Friday, 4 February 2011
It's been a week since I went to see Disney's 50th animated feature Tangled. However, I won't spend this post discussing it (it's a girl's film that seems desperate to make it on to the stage...). This post is about 3d. A media that privileges melons being thrown at the camera rather than any form of character development or inspiring narratives.
True, Tangled did encourage me to get a haircut but, to be fair, I was going to get one anyway - and it had very little to do with the main character's golden locks hitting me in the face every time she twirled around.
But back to 3d. My one and only question - what's the point? What does 3d actually add to the cinema experience. Ignoring the fact that that is two questions I think it adds very little to the cinema experience except to the price. A visit to my local underused, underloved and, at best, rotting Odeon at 2.30pm in the afternoon resulted in me paying £8.60 for a ticket plus £1.00 for the glasses! That's a tenner to go to the cinema in the afternoon - no sweets, drinks, nowt! Of course, you can reuse the glasses next time you go but, at £8.60 a ticket for a matinee performance, I don't think I'll be returning too often.
So other than receiving a fleecing, rarely experienced outside of the west end of London, what do I, the regular cinema goer, get from a 3d film? Very little as far as I can tell. Toy Story 3 - one of my films last year - was not improved in any way by having a toy thrown at the screen every twenty minutes or so (punctuated in this way to remind you it's in 3d). The brilliant story was no better, the characters no more round or developed and, more tellingly, the film loses nothing when shown on one of those old fashioned, rusty and redundant plasma tellys bought way back in 2009...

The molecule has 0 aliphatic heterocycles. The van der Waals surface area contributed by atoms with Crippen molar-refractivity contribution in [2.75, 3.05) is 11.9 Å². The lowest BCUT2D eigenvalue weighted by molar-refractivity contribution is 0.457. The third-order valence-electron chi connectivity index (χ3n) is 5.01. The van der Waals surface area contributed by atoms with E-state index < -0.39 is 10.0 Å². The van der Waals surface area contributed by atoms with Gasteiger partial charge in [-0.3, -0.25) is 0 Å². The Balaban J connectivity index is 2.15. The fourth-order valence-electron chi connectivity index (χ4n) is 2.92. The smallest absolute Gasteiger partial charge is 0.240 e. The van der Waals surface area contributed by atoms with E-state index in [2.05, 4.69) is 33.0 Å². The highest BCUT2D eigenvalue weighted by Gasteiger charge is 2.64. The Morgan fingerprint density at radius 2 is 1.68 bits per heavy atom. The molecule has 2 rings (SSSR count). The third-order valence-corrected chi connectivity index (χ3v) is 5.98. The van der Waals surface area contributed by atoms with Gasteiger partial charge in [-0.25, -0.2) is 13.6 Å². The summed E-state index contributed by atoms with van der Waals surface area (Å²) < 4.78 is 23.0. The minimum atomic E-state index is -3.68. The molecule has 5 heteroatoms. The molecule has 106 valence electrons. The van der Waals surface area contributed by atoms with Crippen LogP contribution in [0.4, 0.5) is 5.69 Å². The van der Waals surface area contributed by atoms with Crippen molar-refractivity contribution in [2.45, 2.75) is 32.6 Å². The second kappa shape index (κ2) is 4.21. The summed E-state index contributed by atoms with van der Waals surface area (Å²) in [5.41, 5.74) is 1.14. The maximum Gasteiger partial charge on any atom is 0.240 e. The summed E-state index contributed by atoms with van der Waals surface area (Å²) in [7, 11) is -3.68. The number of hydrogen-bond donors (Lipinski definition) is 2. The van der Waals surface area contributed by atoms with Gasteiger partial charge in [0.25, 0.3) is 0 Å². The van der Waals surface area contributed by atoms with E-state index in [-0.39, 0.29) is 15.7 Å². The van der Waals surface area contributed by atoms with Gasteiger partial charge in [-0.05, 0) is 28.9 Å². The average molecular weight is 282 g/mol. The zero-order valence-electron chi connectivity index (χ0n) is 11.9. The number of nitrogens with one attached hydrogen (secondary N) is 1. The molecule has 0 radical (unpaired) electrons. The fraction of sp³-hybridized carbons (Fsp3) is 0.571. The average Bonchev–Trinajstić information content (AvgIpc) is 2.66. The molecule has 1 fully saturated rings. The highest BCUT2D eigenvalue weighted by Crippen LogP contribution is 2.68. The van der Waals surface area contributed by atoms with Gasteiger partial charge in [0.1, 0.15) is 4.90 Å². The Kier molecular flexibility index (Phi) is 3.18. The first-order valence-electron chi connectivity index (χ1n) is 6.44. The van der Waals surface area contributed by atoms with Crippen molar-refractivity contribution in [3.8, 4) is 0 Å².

So who wins with 3d?
I don't think it's the viewer. I continue to find 3d little more than a gimmick, a parlour trick that amuses and pleases a couple of times before the novelty wears off. By and large the majority of 3d tricky does little more than separate the foreground from the background - in much the same way pop up books do. Way to go cutting edge Hollywood.
The filmmaker? Except for James Cameron no one director has made a success out of 3d - and Cameron has only done it once (the success I am talking about here is the box office take - not critical reception). To say James Cameron is a successful 3d filmmaker would be like saying Joe Dolce is a successful recording artist. One hit is a curious wonder not a revolution.
The industry, ah now it becomes interesting. Firstly, you cannot copy/bootleg a 3d film. This makes it very attractive to the studio as films are being 'cammed' and uploaded to the internet on their day of release - the studio believes this hits box office and in turn jeopardises future film production. I don't buy this, there are only two people I hear talking about bootlegging films off the net.
The first is the ardent film fan who really wants to see the new release by a certain filmmaker or actor and is forced to go online to see it because their local cinema is only playing the latest 3d films or something with Seth Rogan in it. These are the same film lovers who will travel 50, 60 miles to watch films - who own the DVDs and blu rays - the very people the industry should be cherishing not threatening with law suits.
The second group are the people who never ever go to the cinema! The people who may go and see the latest Bond film very couple of years but little else. This is hardly taking away from box office receipts if these people never contributed in the first place!
The other important factor to bear in mind about 3d and digital films in general is that they are much cheaper to transport to the cinemas than conventional prints. The cost of shipping 35mm prints around America is between 2 and 3billion dollars every year. This will be cut considerably by the mass uptake of digital projection where shipping hard drives will be a couple of quid rather than the thirty-plus currently charged.
This is before you consider the actual cost of making (striking) the prints. The average price of a conventional 35mm print is about £1000. A digital hard drive version of the same film will cost about £100 and this is before the films are beamed down via satellite like the the one off screenings of opera and gigs that are currently burning up the local multiplex. The other advantage to the film companies of a digital print is that they never wear out - the 100th screening is as bright and clear as the first - something you cannot say about an old print that is scratchy and becomes unwatchable at the reel changes.
So prints are cheaper to make and distribute than ever before and yet I am still charged considerably more to watch a 3d (and by default a digital) film.
This isn't the feel good Hollywood happy ending I paid (over the odds) for.